SIDNEY, NE — Wheat harvest is just about wrapped up in Nebraska. After a rough 2020 growing season marred by Mother Nature and economic downturn, 2021 showed a step in the right direction.
"Some folks around us have said the quality of the wheat, in terms of test weight and proteins, have been one of the highest quality harvests we've had in a number of years," Nebraska Wheat Board member Tyson Narjes said. "As a whole, the harvest went rather smooth."
Narjes farms wheat near Sidney. To go with the quality of the wheat, yields were above average in many areas. That’s not all the good news either.
"Along with that, we have $6 cash wheat for the first time in a number of years," Narjes said. "From an economic standpoint that's going to be very very beneficial to area farmers here in Nebraska."
Mother Nature took her toll on some as hail storms and high winds damaged some fields, particularly in Box Butte and Kimball counties in early July. Still it was not as crippling as last year’s drought in western Nebraska.
"Stands were probably quite a bit better than they were last year," Narjes said. "Last year it was so hot and dry in May and June that that doesn't bode well for wheat."
No one can control the weather. Farmers are focusing on a problem they may be able to. Sawflies have been an increasing problem for wheat producers over the past decade or so. The insect lays it eggs in the stem of wheat. When they hatch, the newborns cause harm to the fields. Farmers are working with researchers at the University of Nebraska to solve the issue.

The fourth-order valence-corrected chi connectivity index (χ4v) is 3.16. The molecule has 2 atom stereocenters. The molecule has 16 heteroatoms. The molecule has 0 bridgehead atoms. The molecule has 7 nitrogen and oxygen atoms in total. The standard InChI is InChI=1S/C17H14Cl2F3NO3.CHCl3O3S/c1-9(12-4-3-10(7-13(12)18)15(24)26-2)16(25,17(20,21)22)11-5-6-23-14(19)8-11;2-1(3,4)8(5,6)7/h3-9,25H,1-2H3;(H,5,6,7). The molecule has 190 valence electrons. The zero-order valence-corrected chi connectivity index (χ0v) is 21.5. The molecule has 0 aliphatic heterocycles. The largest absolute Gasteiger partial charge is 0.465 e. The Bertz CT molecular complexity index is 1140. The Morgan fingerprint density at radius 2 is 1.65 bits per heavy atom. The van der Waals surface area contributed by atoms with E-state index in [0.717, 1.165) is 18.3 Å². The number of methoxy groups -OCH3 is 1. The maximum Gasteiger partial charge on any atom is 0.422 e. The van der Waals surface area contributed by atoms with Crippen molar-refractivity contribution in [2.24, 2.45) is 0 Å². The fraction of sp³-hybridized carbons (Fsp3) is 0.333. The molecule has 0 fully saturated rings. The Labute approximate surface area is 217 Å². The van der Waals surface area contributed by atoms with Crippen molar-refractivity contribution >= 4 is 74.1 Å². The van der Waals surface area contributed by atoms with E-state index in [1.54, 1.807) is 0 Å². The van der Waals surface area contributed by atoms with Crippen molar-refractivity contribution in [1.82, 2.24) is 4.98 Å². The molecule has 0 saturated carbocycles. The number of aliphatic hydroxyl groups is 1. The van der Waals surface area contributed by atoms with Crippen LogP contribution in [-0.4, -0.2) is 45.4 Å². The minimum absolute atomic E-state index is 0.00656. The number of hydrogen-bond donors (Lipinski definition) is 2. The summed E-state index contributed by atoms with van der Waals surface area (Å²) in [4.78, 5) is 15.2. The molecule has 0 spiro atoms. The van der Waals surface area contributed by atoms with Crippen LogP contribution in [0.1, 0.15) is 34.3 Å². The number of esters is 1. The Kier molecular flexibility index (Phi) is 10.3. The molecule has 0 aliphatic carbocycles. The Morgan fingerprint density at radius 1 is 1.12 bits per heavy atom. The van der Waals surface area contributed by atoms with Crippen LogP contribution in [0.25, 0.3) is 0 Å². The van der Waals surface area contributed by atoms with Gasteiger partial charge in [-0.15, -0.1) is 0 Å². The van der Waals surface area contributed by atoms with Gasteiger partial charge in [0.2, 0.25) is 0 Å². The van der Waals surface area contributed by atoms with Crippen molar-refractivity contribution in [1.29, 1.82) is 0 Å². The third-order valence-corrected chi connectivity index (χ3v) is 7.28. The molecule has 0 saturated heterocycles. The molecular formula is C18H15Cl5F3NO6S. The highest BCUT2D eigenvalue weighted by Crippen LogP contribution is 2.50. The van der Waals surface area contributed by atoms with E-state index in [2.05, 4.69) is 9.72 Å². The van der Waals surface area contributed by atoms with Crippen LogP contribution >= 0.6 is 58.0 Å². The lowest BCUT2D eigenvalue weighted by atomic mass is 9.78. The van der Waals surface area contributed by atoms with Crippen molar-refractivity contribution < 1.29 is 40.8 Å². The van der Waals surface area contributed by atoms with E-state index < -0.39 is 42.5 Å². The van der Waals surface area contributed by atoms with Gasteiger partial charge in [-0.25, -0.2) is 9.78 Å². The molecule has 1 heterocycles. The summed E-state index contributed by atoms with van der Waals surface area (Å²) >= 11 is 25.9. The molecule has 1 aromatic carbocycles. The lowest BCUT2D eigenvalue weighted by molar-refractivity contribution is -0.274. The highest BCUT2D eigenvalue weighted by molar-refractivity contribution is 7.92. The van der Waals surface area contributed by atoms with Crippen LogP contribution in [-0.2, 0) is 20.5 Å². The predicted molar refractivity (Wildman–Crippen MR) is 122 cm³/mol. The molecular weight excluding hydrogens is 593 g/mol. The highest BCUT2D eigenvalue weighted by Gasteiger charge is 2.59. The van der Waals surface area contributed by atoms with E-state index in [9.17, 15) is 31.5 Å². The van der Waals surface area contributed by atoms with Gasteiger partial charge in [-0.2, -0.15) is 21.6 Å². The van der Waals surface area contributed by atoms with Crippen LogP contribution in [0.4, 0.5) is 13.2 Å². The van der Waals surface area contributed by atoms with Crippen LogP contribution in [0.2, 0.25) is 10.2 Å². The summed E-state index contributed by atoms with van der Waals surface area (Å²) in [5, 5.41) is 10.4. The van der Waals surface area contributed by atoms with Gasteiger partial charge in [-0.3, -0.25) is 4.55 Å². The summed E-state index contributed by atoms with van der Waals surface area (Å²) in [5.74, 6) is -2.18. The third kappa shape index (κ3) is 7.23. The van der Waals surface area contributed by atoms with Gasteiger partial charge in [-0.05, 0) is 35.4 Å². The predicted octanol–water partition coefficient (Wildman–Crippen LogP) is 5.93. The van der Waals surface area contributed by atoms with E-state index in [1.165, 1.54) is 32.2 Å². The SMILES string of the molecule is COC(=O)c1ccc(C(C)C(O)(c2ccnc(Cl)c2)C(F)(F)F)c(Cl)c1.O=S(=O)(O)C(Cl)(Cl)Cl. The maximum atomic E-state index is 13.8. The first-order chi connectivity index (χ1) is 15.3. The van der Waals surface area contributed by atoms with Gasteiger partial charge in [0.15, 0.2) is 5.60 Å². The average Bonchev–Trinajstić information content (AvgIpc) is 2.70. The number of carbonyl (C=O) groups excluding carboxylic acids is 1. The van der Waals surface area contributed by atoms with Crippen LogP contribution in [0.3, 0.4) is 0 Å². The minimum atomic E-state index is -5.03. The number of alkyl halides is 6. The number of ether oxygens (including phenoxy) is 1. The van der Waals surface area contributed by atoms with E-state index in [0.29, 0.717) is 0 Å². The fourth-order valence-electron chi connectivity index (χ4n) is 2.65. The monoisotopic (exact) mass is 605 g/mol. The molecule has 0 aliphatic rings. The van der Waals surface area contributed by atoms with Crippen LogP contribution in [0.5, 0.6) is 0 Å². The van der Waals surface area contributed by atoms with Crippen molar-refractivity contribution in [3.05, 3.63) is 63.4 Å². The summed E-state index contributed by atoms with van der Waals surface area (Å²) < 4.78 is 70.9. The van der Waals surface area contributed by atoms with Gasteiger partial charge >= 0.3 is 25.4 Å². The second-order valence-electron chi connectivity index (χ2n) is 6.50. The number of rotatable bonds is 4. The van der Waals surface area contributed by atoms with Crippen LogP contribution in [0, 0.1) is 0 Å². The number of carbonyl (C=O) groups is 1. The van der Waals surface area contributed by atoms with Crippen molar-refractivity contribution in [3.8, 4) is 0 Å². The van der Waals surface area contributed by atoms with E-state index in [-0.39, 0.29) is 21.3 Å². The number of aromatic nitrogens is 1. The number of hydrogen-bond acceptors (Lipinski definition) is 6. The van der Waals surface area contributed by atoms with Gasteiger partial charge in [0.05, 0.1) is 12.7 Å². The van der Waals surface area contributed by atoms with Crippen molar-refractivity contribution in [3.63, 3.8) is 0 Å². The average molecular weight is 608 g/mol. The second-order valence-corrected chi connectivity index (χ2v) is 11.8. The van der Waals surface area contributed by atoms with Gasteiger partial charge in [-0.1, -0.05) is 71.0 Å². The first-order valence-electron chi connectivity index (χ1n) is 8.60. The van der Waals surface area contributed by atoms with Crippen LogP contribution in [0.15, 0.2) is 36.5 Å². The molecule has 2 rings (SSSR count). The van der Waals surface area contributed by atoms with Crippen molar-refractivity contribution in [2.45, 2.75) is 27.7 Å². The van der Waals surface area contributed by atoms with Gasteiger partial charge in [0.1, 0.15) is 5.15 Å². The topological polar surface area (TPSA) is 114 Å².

"We're looking hard at that," Narjes said. "It wasn't an issue 10 years ago, but just like anything in agriculture, it's always evolving and you're always finding a different challenge. Right now in the wheat industry in Nebraska that is a very big challenge and we're trying to get ahead of it. I would say we're just a bit behind on it, but we're doing a lot of research to figure out the issue."
Wheat Board crop reports from last year say some producers in the panhandle reported losing 5-15 bushels/acre to sawflies. Narjes calls it the single-largest cause of yield loss from 2020. Solid-stem wheat could hold up better against the pest, but don’t offer as good yields as more vulnerable varieties. Those decisions anymore are part of the business.
"You always have to be on the learning curve," Narjes said. "If you sit back and think that every year will be the same, it won't be. If you're going to use what's always worked, it won't work forever. You always have to be on the front end of research and being progressive."
There’s not much down time for wheat farmers. They’re expected back out in the fields in September for planting Winter wheat.